Digital Media and Convergence Culture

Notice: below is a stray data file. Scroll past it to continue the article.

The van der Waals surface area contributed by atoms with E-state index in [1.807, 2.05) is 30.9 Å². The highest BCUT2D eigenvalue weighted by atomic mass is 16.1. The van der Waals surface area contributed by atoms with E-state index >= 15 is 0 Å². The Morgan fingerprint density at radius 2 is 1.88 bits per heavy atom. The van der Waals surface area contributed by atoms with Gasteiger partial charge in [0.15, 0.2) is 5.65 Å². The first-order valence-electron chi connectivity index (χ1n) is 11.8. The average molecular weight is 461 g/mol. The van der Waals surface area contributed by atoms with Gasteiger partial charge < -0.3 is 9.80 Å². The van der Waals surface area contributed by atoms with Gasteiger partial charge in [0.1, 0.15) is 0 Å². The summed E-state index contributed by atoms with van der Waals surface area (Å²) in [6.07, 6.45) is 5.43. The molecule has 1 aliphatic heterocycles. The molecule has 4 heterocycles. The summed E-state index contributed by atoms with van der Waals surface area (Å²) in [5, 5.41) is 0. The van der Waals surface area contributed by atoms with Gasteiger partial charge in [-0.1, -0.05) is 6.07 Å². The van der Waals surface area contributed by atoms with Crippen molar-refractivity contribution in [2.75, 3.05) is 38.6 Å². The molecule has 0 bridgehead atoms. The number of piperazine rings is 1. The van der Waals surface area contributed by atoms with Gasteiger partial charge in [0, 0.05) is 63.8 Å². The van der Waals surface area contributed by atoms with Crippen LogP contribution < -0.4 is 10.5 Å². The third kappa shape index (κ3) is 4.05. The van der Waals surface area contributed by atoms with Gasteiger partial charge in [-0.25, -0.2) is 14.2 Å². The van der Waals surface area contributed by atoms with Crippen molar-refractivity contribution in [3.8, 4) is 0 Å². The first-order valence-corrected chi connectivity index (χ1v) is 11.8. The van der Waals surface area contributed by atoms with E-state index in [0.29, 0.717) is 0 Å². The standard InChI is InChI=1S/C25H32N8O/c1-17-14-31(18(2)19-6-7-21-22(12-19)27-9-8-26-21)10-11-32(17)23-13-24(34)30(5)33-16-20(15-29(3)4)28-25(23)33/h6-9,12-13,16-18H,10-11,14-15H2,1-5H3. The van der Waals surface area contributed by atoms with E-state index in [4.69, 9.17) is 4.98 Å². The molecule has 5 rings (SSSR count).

“Convergence culture” is a term used to describe the ways in which digital media has changed the relationship between institutions and their patrons, governments and their citizens, and storytellers and their audiences. Digital media technologies provide interactive and networked communication that accelerates the feedback loop between these groups. Digital media did not create active and creative audiences, but this technology has amplified and enhanced activities that previously had been popular with ardent fans and subcultures with strong social ties. The proliferation of digital media corresponds with marketing and messaging strategies designed to entice people to interact with companies and organizations. These groups encourage people to seek information on their own, “join the conversation,” and “take charge” of their lives through the capabilities of digital devices. In convergence culture, the boundaries between work and leisure, professional and amateur, and artist and audience have blurred. These changes have inspired research on the potentials and limitations of interactivity, immediacy, and interconnectedness. Some work focuses on the effects of these changes on democracy, including the status of journalism, the ability to organize social movements, and the effects of Balkanization in an era of algorithms. Along similar lines, research on privacy and surveillance warns of the darker side of networked technology. Claims about the social impact of digital media build on analysis of the technological affordances of the platforms, software, hardware, and code that governs participation. Many have detailed the ways in which the technology and culture of computing is laden with ideology that shapes its uses. Arguments such as these are especially relevant to the forward-thinking work done on what is referred to as the “Internet of Things,” which theorizes what life will be like when computer chips network all objects in an attempt to organize the chaos of the world through “big data” initiatives. Research on digital media and convergence culture relies on case studies, institutional analysis, theoretical exploration, and software studies. The variety of methodological approaches and the inherent interdisciplinarity of this work speaks to the ways in which digital media has affected all corners of modern life. The enthusiasm, creativity, and rigor of the research on convergence culture demonstrate the dedication of academia to bring clarity to a world reeling from a seismic shift.